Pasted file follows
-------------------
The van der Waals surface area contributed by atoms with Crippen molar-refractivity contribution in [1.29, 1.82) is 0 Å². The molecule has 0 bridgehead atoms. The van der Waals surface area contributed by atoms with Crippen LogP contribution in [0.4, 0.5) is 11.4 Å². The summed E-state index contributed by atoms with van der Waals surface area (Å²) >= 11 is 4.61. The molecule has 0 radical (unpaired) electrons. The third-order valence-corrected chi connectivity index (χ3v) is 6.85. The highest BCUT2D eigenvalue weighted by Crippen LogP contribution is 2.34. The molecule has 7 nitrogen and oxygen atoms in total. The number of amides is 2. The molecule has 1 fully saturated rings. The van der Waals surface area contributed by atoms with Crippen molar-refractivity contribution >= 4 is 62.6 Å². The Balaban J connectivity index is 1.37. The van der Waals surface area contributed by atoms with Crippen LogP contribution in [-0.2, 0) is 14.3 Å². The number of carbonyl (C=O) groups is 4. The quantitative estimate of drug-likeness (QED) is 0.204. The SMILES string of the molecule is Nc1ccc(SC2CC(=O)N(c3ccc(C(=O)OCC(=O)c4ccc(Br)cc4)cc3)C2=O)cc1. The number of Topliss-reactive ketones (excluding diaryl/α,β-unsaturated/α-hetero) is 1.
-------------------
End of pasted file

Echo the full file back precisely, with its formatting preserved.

The van der Waals surface area contributed by atoms with Crippen molar-refractivity contribution in [1.29, 1.82) is 0 Å². The molecule has 0 bridgehead atoms. The van der Waals surface area contributed by atoms with Crippen LogP contribution in [0.4, 0.5) is 11.4 Å². The summed E-state index contributed by atoms with van der Waals surface area (Å²) >= 11 is 4.61. The molecule has 0 radical (unpaired) electrons. The third-order valence-corrected chi connectivity index (χ3v) is 6.85. The highest BCUT2D eigenvalue weighted by Crippen LogP contribution is 2.34. The molecule has 7 nitrogen and oxygen atoms in total. The number of amides is 2. The molecule has 1 fully saturated rings. The van der Waals surface area contributed by atoms with Crippen molar-refractivity contribution >= 4 is 62.6 Å². The Balaban J connectivity index is 1.37. The van der Waals surface area contributed by atoms with Crippen LogP contribution in [-0.2, 0) is 14.3 Å². The number of carbonyl (C=O) groups is 4. The quantitative estimate of drug-likeness (QED) is 0.204. The SMILES string of the molecule is Nc1ccc(SC2CC(=O)N(c3ccc(C(=O)OCC(=O)c4ccc(Br)cc4)cc3)C2=O)cc1. The number of Topliss-reactive ketones (excluding diaryl/α,β-unsaturated/α-hetero) is 1.